Once all of the necessary elements are collected, get in the water and go for it! My words of wisdom: getting up is the hardest part, so don’t become discouraged if you fail on your first 5 or 25 tries. However, I do not recommend ignoring any pain you feel in this sometimes grueling process. Once, my friend Steve failed to heed this advice and was renamed “Edward Blisterhands” for the remainder of the wakeboarding weekend.


            Once up and riding, you will officially be wakeboarding (although not officially a wakeboarder–that takes a while). The summer wind will be blowing back your hair and slowly you will begin the travel back and forth across the wakes in a pendulum-like fashion. There are many great feelings in this sport, and I have two favorites. The first is hitting the wake and jumping. For a few milliseconds, you become nothing more than a flying object connected by a rope to a driving motor; it is an indescribably delicious feeling. My second favorite sensation occurs when one rides as far as possible to the side, where the hand of the pendulum reaches the end of its arc. While at this angle, it’s possible to reach your hand down and touch the water. The pleasure of this sensation is doubled when it is a windless day and the lake is glassy.


            Overall, it’s a great sport for the body too. Twenty minutes of riding and I guarantee that you will be sore the next day (and unless you attempt something foolish like jumping an island, the sore will be a good sore). Wakeboarding is a sport that is beneficial for the body, the soul, and is a cool way to spend a day; I highly recommend trying it out.


            One of my other summer activities is fishing. In truth I’m not the most hardcore fisherman. I don’t know which lures work for which fish, I don’t know many of the good Wisconsin fishing spots, and it’s not the end of the world if they aren’t biting - but I do enjoy fishing. It took me a while, approximately 20 years, but I learned.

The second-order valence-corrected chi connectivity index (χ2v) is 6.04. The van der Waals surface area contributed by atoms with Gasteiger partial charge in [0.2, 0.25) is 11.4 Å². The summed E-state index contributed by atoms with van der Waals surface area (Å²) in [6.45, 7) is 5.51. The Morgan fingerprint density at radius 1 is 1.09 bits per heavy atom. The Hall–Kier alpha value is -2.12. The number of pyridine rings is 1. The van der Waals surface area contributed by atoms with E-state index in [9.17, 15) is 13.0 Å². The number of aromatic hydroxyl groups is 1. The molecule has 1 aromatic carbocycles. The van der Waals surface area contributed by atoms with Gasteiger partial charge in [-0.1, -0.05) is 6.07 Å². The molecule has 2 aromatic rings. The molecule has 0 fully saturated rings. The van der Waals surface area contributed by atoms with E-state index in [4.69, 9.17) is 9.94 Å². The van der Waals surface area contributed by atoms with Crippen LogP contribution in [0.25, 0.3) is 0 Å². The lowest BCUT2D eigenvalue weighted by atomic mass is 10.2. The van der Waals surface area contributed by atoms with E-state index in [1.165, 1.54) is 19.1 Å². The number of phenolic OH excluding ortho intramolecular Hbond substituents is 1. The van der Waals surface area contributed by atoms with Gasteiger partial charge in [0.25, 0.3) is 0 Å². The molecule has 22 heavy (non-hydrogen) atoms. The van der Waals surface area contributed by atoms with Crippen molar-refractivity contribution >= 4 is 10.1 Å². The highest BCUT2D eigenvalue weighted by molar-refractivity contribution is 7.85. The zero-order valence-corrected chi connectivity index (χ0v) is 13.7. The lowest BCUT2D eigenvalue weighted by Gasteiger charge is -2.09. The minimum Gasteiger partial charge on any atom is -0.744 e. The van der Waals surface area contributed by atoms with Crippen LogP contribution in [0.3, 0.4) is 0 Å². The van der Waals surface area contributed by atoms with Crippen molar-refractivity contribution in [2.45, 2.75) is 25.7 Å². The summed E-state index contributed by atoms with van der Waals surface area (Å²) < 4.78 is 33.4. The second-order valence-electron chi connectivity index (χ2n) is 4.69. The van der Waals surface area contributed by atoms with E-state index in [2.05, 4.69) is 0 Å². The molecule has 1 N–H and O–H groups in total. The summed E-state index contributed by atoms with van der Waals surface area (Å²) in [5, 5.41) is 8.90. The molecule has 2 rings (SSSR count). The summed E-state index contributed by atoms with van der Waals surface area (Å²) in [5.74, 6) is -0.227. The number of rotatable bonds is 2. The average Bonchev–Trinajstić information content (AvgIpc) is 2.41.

For three of the past four years, I have lived in the heart of the UW Madison college campus and although it has a fun atmosphere, it is obnoxiously and claustrophobically noisy. Silence was a lofty desire and unless a pair of high-grade, noise-cancelling headphones were available, along with about 80 yards of thick wall padding, absolute quiet was an impossible find. Don’t get me wrong: Madison is an exciting and adventure-filled place, but the persistent sounds of traffic, road work, and drunken party chants begin to wear down the soul’s layers.


            At the end of my freshman year of college, my father and brother took me fishing in Canada. The cabins we stayed in were inaccessible by car and the notion of “traffic,” as well as “noise” in general, practically became abstract concepts. For the first time in a year, my soul could feel the silence, but that was only half of what made this experience what it was. The other half was spending ten hours a day fishing on a boat.


            After being surrounded daily by thousands of classmates and feeling as if I were in a perpetual crowd, being one of two people visible for 300 yards in any direction reinstated a sense of importance in me; I was no longer just another person in a crowd, but finally an individual again, an individual with a simple purpose. Ayn Rand, a 1950’s philosopher, wrote that “the most depraved type of human being… (is) a man without a purpose.” Casting a line thousands of times per day to catch walleyes and northerns gave me a specific, simple, and rewarding purpose for the first time in a long while. So what if I wasn’t analyzing the nuances of 19th century literature or exploring the intricacies of microeconomics–purposes and goals need not be cerebral or complex. Sometimes, it’s just about catching fish.


            If, during the remainder of the summer, you have a chance to get out on the water, please do; whether it be for wakeboarding, fishing, or sunbathing on a giant piece of drift wood. Maybe try something you’ve been meaning to for a long time. It’s possible you’ll hate it and be miserable, but probably not–and you’ll never know unless you try.